She hands us our passports back and we’re in. Never mind the detailed list of how much (or how little) alcohol we have on board. Never mind the potential issues of meat, fresh vegetables, fresh fruit, eggs. Never mind taking a look into the bed of the truck, or into the Airstream trailer. And the difference between last year’s entry and this year’s? Debbie was driving last year, the port of entry was Pembina, ND, and the Border Guard was an officious male. Which of those three differences was most important? We don’t know, but this was a much nicer welcome for a pair of highly law-abiding visitors.
We don’t generally make reservations for parks we visit. The notable exception is for long weekends like Canada Day or Labour Day. And we have had no issues finding available sites heretofore. Until this week at Waterton Lake National Park. Every site is full and we are able to secure only a one-night site. This is a surprise, and could cut our visit short. Will we be able to get our boat cruise, hike, and high tea still?
The helpful staff offer us reasonable hope for another night if we check tomorrow morning at 0800 for cancellations. Jim joins the queue the next morning, and at his turn at the window learns it will instead be 1100 to determine status for the next night. The helpful young lady offers to watch for us and flag a space for us if it comes available.
Jim rechecks at 1100 and we get two nights in another elec site, closer to the Lake and with an unobstructed view.
We moved and set up in our new site and had time to sit outside enjoying the warm sunlight before tea time. We dressed up in our Sunday clothes for High Tea at the Prince of Wales Hotel. We were fortunate to have a table near the grand windows overlooking the Lake.
Our service was very pleasant with six cups of tea and a “tier”, the latter filled with short breads, tarts, fruit, and sandwiches. Great view up the length of Waterton, Waterton Lake, and the mountains around.
The next day we paid for a 45 minute cruise aboard the M/V International, an 83 year-old cruise vessel, from Waterton to Goat Haunt, Montana. We were going to hike five or six miles to view Kootenai Lakes, a highly recommended day hike.
We passed through U.S. Customs at the Goat Haunt Ranger Station and enjoyed a brief and pleasant conversation with the Border Patrol officers.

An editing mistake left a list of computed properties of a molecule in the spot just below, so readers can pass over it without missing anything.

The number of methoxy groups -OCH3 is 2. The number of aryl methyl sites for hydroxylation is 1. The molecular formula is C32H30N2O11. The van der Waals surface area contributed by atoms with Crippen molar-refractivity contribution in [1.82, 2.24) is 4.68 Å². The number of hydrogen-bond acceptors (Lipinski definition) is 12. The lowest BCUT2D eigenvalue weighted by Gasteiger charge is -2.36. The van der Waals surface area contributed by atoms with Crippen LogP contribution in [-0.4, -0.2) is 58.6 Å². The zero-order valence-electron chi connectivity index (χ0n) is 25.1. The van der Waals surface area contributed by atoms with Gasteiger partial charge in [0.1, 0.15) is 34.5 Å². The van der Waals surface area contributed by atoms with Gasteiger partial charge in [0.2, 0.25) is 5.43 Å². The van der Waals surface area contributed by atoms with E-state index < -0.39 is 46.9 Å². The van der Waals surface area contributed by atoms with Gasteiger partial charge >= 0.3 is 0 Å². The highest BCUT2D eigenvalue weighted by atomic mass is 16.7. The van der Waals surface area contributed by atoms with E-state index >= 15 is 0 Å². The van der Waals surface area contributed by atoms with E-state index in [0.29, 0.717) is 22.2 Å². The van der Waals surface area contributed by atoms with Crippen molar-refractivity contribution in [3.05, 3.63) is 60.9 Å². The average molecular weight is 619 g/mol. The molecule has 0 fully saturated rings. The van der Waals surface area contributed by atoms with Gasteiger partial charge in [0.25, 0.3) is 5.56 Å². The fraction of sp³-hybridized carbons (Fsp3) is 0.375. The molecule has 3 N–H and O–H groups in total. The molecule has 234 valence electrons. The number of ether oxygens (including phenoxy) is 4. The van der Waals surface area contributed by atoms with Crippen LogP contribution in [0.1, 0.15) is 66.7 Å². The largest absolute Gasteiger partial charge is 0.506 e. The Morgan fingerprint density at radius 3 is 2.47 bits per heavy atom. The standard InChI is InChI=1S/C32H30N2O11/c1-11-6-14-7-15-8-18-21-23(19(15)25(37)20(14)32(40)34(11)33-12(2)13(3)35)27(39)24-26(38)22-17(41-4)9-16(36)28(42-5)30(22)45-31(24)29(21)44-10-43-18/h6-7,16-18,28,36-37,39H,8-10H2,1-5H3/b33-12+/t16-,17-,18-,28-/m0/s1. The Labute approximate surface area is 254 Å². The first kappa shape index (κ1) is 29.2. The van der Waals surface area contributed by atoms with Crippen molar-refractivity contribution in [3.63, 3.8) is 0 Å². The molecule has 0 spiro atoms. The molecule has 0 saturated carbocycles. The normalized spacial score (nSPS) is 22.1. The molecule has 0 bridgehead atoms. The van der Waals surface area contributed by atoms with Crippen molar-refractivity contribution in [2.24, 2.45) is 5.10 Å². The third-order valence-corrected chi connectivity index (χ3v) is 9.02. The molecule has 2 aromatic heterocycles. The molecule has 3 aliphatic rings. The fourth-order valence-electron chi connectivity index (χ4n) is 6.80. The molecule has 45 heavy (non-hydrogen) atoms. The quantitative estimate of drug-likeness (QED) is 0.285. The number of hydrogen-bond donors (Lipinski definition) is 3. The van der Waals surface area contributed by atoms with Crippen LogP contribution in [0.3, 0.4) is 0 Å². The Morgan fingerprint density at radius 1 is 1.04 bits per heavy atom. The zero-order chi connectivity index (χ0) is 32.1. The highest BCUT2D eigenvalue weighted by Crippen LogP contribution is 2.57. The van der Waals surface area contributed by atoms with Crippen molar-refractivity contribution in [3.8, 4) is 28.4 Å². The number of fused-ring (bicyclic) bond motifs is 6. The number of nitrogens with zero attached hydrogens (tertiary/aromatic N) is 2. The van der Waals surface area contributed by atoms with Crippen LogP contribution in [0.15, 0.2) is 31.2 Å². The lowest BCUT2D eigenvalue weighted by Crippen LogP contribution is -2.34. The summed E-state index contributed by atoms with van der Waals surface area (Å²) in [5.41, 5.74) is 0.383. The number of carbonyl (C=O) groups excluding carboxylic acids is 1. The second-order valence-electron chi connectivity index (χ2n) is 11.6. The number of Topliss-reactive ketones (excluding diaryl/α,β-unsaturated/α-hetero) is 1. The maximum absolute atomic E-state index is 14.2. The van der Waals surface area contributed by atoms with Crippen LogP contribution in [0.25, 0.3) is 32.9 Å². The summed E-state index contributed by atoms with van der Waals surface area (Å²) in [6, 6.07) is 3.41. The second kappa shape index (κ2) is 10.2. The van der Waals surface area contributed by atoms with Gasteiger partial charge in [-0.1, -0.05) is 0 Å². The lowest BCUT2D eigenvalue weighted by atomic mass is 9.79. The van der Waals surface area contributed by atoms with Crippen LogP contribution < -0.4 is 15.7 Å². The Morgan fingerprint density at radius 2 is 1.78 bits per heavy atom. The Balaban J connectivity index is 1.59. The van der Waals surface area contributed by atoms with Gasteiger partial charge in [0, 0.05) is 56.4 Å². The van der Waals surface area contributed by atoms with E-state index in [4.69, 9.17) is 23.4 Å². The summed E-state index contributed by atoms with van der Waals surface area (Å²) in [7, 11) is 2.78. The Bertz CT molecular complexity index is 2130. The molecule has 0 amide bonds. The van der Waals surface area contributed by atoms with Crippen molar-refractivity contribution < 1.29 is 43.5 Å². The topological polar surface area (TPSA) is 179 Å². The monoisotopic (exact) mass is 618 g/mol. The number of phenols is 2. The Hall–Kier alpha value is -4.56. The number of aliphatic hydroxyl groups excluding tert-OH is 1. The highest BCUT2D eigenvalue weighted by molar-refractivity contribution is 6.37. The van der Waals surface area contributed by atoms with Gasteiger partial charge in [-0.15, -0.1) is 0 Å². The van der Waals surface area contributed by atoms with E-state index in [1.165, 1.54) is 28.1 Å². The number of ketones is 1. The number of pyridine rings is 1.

Little more than a mile into the hike we were desperately trying to beat the mosquitoes away. We applied a liberal coating of bug repellent and still the bugs were landing and nibbling wherever they wanted. Enough of this!
We returned to the Ranger Station and large covered picnic area to reconsider our options. Rain started in so we unpacked our lunch and conversed with one of the Border Patrol officers. She was on her lunch break too and expressed a lot of interest in our full-timing experiences.
Several people had recommended the hiking trail from Goat Haunt back to Waterton Lake Townsite. We started on this trail as soon as the rain stopped. Unfortunately, the mosquitoes still were interested in us. We donned our goretex pants and our lightweight windbreakers to cover as much skin as we could.
We had, at the start of this homeward trek, already completed almost three miles hiking. And the trail back to our campsite was nine more miles. A challenge for a couple of occasional hikers, for sure. But we’d heard it was mostly flat and along the lake. How difficult can this be?
The nine miles encompassed five fifty to one hundred-foot climbs, so the hike might be classified as moderate difficulty instead of easy. We tried to pretend each uphill was to be the last one. Or this hill would end just around the very next bend (and it usually did NOT).
Four hours later and in a steady rain, we stumbled into our campground wet and tired. All the wet gear, shoes and clothes landed in our shower, we stretched our achy muscles, and enjoyed a pot of tea before showers.
We need the exercise but will benefit from doing it more often, not more strenuously. A regular exercise program is one of the little challenges of full-time traveling. We’re getting it figured out and need to apply ourselves better.
This visit to Waterton has been everything we hoped and expected. Reservations for the campsite would have been helpful but we were fortunate to land a spot all three nights we wanted. The weather was almost ideal for the activities we planned. Tea at Prince of Wales Hotel was the high point of this visit, but everything was enjoyable.
See You Down The Road!
Jim and Debbie